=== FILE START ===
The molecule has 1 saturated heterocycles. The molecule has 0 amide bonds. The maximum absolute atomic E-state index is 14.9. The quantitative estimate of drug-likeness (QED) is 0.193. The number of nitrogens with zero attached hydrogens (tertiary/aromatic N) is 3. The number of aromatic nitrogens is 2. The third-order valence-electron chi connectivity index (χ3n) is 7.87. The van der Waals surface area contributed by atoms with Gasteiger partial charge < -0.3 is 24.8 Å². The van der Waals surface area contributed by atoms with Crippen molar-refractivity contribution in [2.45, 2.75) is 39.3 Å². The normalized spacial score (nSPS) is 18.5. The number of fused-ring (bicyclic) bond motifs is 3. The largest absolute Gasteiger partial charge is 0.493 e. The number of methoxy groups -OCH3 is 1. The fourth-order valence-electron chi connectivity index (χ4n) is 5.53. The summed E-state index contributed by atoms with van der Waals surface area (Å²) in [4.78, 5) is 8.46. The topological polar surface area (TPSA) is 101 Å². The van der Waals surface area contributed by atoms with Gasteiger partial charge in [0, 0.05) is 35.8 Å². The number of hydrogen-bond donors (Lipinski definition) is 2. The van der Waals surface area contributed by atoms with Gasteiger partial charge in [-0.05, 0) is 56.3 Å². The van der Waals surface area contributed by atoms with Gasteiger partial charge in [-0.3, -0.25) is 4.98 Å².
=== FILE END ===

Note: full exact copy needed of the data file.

The molecule has 1 saturated heterocycles. The molecule has 0 amide bonds. The maximum absolute atomic E-state index is 14.9. The quantitative estimate of drug-likeness (QED) is 0.193. The number of nitrogens with zero attached hydrogens (tertiary/aromatic N) is 3. The number of aromatic nitrogens is 2. The third-order valence-electron chi connectivity index (χ3n) is 7.87. The van der Waals surface area contributed by atoms with Gasteiger partial charge < -0.3 is 24.8 Å². The van der Waals surface area contributed by atoms with Crippen molar-refractivity contribution in [2.45, 2.75) is 39.3 Å². The normalized spacial score (nSPS) is 18.5. The number of fused-ring (bicyclic) bond motifs is 3. The largest absolute Gasteiger partial charge is 0.493 e. The number of methoxy groups -OCH3 is 1. The fourth-order valence-electron chi connectivity index (χ4n) is 5.53. The summed E-state index contributed by atoms with van der Waals surface area (Å²) in [4.78, 5) is 8.46. The topological polar surface area (TPSA) is 101 Å². The van der Waals surface area contributed by atoms with Gasteiger partial charge in [0, 0.05) is 35.8 Å². The number of hydrogen-bond donors (Lipinski definition) is 2. The van der Waals surface area contributed by atoms with Gasteiger partial charge in [-0.05, 0) is 56.3 Å². The van der Waals surface area contributed by atoms with Gasteiger partial charge in [-0.3, -0.25) is 4.98 Å².